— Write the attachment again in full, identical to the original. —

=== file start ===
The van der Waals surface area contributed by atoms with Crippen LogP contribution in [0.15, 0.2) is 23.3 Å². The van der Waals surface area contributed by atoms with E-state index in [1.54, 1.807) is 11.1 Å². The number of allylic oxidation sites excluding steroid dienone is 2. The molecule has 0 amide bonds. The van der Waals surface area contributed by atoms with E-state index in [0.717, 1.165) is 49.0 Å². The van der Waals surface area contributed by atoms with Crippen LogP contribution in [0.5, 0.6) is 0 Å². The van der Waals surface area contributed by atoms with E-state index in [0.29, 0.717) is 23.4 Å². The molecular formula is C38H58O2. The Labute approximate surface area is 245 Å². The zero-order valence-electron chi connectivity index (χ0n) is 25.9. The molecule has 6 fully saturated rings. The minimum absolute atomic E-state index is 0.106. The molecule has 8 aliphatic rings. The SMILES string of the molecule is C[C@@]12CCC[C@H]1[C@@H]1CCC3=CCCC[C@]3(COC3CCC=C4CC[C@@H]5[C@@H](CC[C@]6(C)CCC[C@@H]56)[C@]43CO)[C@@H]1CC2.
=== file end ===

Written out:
The van der Waals surface area contributed by atoms with Crippen LogP contribution in [0.15, 0.2) is 23.3 Å². The van der Waals surface area contributed by atoms with E-state index in [1.54, 1.807) is 11.1 Å². The number of allylic oxidation sites excluding steroid dienone is 2. The molecule has 0 amide bonds. The van der Waals surface area contributed by atoms with E-state index in [0.717, 1.165) is 49.0 Å². The van der Waals surface area contributed by atoms with Crippen LogP contribution in [0.5, 0.6) is 0 Å². The van der Waals surface area contributed by atoms with E-state index in [0.29, 0.717) is 23.4 Å². The molecular formula is C38H58O2. The Labute approximate surface area is 245 Å². The zero-order valence-electron chi connectivity index (χ0n) is 25.9. The molecule has 6 fully saturated rings. The minimum absolute atomic E-state index is 0.106. The molecule has 8 aliphatic rings. The SMILES string of the molecule is C[C@@]12CCC[C@H]1[C@@H]1CCC3=CCCC[C@]3(COC3CCC=C4CC[C@@H]5[C@@H](CC[C@]6(C)CCC[C@@H]56)[C@]43CO)[C@@H]1CC2.